The French Have Found Another Reason to Dislike Macron
(Bloomberg) -- It’s the diesel, stupid.
Rising gasoline prices at the pump -- with further increases expected when new taxes take effect in January -- have emerged as the latest source of unpopularity for French President Emmanuel Macron.
Truckers and other drivers plan to block traffic across France Nov. 17 as part of nationwide demonstrations called by a variety of organizations to protest what they say is lost purchasing power. An Odoxa poll released Nov. 1 said 78 percent of the French think the protests are justified. Several videos and petitions by angry drivers have gone viral on social media, and Macron’s popularity levels are hovering at or below 30 percent.
Adding to the volatile mix, opposition parties have jumped on the gas-price bandwagon to drive home the perception that Macron represents out-of-touch urbanites who don’t drive.
Macron is showing no signs of budging.
In a tweet on Monday, he said, “I understand the impatience, I hear the anger. We are in the middle of a profound transformation of our society, which touches our work, our consumption and our ways of transport. We are making courageous choices to succeed.”
The French president is in the midst of a one-week tour of northern France to commemorate the 100th anniversary of WWI. The tour also includes visits to threatened factories that his office has sold as a way of “re-connecting” with the French public.
In an interview with a group of regional newspapers published Sunday, Macron addressed the gas tax, saying, “I prefer taxing fuel to taxing labor. People complaining about rising gas prices are the same ones who complain about pollution and how their children suffer.”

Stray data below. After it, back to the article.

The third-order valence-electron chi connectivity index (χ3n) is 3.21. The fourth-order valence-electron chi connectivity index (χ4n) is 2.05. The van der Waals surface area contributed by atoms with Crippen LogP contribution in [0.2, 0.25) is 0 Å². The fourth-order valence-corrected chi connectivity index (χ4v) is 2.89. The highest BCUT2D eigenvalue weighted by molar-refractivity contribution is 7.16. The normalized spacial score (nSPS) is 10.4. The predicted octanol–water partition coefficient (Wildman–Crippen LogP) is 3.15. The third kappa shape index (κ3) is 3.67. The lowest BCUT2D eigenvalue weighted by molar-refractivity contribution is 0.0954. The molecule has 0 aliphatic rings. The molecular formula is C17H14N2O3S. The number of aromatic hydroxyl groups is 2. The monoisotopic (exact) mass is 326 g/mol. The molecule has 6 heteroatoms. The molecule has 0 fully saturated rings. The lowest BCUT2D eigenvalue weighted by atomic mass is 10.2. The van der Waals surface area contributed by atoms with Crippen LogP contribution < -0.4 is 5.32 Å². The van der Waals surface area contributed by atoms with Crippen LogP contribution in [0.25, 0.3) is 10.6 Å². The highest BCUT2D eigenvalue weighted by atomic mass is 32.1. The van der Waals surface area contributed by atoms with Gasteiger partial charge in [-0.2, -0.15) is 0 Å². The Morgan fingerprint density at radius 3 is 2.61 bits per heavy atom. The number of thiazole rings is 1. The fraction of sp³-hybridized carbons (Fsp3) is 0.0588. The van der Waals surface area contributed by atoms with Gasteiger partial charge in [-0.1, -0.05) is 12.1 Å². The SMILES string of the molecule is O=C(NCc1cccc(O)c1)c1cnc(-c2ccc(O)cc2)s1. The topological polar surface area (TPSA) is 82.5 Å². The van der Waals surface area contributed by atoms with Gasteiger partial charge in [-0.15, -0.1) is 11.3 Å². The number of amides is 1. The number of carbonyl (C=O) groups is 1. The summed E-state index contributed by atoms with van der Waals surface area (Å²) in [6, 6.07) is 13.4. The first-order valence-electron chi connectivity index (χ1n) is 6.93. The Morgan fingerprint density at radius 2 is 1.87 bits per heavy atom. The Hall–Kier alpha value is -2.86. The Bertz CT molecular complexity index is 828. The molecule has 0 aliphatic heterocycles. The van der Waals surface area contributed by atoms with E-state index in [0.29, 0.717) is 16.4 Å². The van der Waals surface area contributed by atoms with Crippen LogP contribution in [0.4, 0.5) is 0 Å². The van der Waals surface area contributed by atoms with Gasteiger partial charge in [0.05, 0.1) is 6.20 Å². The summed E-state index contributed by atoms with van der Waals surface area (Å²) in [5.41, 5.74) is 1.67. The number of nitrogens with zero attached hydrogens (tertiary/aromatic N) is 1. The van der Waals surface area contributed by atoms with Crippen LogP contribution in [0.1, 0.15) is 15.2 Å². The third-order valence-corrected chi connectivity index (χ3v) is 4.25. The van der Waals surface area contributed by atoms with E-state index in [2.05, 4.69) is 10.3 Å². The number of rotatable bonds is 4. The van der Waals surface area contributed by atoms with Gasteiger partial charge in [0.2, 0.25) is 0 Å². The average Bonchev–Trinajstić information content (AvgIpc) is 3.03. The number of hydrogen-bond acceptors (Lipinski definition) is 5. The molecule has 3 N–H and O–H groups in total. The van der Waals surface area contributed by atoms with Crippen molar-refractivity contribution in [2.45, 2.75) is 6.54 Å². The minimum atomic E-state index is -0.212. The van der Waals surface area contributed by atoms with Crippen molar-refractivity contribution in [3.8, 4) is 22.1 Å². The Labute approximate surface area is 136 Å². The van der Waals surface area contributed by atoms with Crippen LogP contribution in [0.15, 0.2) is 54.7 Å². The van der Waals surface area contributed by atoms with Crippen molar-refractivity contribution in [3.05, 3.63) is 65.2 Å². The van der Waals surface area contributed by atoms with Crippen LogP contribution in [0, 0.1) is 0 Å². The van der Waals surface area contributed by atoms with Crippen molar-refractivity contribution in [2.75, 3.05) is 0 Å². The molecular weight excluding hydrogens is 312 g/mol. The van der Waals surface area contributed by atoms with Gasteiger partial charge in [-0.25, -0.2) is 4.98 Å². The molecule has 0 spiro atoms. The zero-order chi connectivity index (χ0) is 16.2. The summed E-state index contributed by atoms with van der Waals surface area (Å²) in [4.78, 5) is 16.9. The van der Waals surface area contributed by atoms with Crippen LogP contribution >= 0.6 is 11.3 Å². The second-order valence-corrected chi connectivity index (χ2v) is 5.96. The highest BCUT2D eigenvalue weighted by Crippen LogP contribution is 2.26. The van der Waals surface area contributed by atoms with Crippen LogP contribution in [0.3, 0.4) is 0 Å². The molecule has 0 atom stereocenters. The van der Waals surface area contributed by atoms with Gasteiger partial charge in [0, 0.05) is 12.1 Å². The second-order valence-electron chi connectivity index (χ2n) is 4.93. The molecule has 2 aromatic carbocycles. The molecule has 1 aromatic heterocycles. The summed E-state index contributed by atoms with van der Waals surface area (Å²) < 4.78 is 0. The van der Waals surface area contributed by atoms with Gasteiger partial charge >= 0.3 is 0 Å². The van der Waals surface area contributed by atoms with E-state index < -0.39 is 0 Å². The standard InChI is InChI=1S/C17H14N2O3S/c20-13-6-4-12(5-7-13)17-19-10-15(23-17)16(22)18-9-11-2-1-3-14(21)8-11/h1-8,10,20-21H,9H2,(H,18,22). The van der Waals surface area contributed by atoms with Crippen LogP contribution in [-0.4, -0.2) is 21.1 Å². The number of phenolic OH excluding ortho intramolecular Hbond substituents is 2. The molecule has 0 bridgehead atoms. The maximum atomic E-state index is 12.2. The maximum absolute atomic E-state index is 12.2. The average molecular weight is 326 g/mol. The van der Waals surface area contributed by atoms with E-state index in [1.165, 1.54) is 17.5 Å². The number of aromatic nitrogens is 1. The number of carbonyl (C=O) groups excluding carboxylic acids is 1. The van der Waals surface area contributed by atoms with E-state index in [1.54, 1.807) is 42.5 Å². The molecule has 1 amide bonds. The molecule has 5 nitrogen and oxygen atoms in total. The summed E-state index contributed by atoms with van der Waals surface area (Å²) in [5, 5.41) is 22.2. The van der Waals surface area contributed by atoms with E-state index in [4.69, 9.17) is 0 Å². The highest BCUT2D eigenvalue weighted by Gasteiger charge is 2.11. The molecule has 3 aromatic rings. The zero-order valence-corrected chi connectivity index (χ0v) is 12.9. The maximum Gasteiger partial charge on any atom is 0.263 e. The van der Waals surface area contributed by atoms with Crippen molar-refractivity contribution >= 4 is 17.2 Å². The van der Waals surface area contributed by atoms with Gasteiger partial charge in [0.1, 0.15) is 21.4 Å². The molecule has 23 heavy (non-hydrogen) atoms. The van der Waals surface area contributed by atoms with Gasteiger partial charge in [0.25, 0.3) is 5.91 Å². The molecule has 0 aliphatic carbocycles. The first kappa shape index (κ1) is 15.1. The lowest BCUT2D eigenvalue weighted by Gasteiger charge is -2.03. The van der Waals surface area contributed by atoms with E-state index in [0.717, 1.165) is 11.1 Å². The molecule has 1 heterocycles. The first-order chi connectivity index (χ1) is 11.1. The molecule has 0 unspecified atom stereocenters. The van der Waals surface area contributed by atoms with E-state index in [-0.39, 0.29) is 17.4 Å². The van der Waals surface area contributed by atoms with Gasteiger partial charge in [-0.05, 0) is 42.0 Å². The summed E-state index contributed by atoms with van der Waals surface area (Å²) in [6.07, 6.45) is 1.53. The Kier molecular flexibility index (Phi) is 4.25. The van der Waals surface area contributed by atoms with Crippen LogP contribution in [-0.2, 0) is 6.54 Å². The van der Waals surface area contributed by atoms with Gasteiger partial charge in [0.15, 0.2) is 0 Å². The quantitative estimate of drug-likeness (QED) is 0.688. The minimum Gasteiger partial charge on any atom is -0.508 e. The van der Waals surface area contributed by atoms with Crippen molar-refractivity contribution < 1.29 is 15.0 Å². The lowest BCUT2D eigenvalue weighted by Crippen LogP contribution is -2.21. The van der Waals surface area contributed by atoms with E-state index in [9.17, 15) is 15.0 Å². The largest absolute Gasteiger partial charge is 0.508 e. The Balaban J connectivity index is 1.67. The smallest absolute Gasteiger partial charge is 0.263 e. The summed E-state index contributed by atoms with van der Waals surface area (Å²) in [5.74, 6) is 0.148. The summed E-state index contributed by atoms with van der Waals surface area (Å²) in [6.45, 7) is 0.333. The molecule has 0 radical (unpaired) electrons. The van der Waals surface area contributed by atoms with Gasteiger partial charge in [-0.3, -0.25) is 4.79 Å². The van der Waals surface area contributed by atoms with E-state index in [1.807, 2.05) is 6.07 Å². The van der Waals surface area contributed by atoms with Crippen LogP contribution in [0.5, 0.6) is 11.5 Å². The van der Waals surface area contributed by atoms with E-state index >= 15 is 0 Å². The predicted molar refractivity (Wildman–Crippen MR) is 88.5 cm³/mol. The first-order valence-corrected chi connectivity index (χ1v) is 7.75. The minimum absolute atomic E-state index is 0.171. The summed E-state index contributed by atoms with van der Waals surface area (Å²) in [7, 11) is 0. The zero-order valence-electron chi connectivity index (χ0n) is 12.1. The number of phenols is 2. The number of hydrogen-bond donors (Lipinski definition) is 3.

Finance Minister Bruno Le Maire piped in early Monday, denying the government was punishing drivers and promising that the extra 3.7 billion euros ($4.2 billion) of revenue resulting from next January’s gas prices will be used for incentives to buy cleaner cars and improve the energy efficiency of homes. He also cited declines in payroll taxes and a local property tax to claim the French weren’t losing purchasing power.
Can’t Buy Me Fuel
For now, the French don’t buy the environmental argument. Jacline Mouraud, a 51-year-old therapist from Brittany, who claims she drives 25,000 kilometers a year, pooh-poohs the government’s green-push notion.
“What are you doing with the extra money, that’s what we are all asking, apart from changing the silverware at the Elysee or building swimming pools,” she said in a video on her Facebook page, referring to spending affairs that have hurt Macron’s reputation. The post, which French media claims has been seen 5.5 million times, also includes gripes about tighter rules on car safety inspections and more radars to control speed.
France’s largest union CFDT has called on the government to use the tax revenues for energy subsidies, mostly for low-income households.
France is trying to end its addiction to diesel, fueled by decades of government support. Diesel once represented three-quarters of cars sold in France, but the ratio has declined to just below 40 percent as it has progressively lost its tax advantage.
Contrary to its reputation for public transport, about 70 percent of the French drive to work everyday, according to state statistical unit Insee, compared with about 76 percent in the U.S.
Diesel prices at the pump in France have risen 18 percent so far this year to an average 1.52 euros per liter, and gasoline is up 11 percent to 1.56 euros per liter, according to data compiled by UFIP, the French oil industry federation.
The increase, caused by rising oil prices, was inflated by a hike on a hydrocarbon tax at the start of the year -- part of the government policy to fight pollution caused by fossil fuels -- that added 7.6 cents per liter of diesel and 3.9 cents to gasoline.
A new boost in the levy will add another 6.5 cents per liter of diesel and 2.9 cents per liter of gasoline at the start of next year, part of an effort to bring diesel and gasoline taxes in line.
Retailers including Carrefour and Leclerc said Monday they are selling their gas at cost at shopping centers throughout France, but French media said that only reduced prices by a few cents.
Taxes account for about 60 percent of the price at the pump in France and oil prices account for about 30 percent, leaving very little margin once transport costs are included, especially for retailers that have always used cheaper gas to lure shoppers to hypermarkets.
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